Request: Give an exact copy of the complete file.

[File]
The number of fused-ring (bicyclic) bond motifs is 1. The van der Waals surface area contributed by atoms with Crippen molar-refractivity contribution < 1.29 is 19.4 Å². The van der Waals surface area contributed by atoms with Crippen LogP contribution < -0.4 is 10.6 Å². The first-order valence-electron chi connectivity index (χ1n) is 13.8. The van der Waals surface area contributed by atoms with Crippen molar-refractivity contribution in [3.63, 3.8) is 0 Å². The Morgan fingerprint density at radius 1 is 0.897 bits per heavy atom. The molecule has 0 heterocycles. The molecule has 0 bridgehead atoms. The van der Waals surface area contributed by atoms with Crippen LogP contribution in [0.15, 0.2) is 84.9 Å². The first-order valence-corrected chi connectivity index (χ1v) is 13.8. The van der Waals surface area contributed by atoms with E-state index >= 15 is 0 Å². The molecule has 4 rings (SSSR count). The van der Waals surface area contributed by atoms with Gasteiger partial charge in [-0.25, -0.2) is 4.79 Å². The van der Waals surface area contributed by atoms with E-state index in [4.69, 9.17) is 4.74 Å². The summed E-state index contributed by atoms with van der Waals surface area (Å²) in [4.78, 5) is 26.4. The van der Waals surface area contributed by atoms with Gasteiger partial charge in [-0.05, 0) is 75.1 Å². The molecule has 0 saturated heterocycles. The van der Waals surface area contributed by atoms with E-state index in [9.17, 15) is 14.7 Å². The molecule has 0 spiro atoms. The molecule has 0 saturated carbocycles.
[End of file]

The number of fused-ring (bicyclic) bond motifs is 1. The van der Waals surface area contributed by atoms with Crippen molar-refractivity contribution < 1.29 is 19.4 Å². The van der Waals surface area contributed by atoms with Crippen LogP contribution < -0.4 is 10.6 Å². The first-order valence-electron chi connectivity index (χ1n) is 13.8. The van der Waals surface area contributed by atoms with Crippen molar-refractivity contribution in [3.63, 3.8) is 0 Å². The Morgan fingerprint density at radius 1 is 0.897 bits per heavy atom. The molecule has 0 heterocycles. The molecule has 0 bridgehead atoms. The van der Waals surface area contributed by atoms with Crippen LogP contribution in [0.15, 0.2) is 84.9 Å². The first-order valence-corrected chi connectivity index (χ1v) is 13.8. The van der Waals surface area contributed by atoms with E-state index >= 15 is 0 Å². The molecule has 4 rings (SSSR count). The van der Waals surface area contributed by atoms with Gasteiger partial charge in [-0.25, -0.2) is 4.79 Å². The van der Waals surface area contributed by atoms with E-state index in [4.69, 9.17) is 4.74 Å². The summed E-state index contributed by atoms with van der Waals surface area (Å²) in [4.78, 5) is 26.4. The van der Waals surface area contributed by atoms with Gasteiger partial charge in [-0.05, 0) is 75.1 Å². The molecule has 0 saturated heterocycles. The van der Waals surface area contributed by atoms with E-state index in [9.17, 15) is 14.7 Å². The molecule has 0 spiro atoms. The molecule has 0 saturated carbocycles.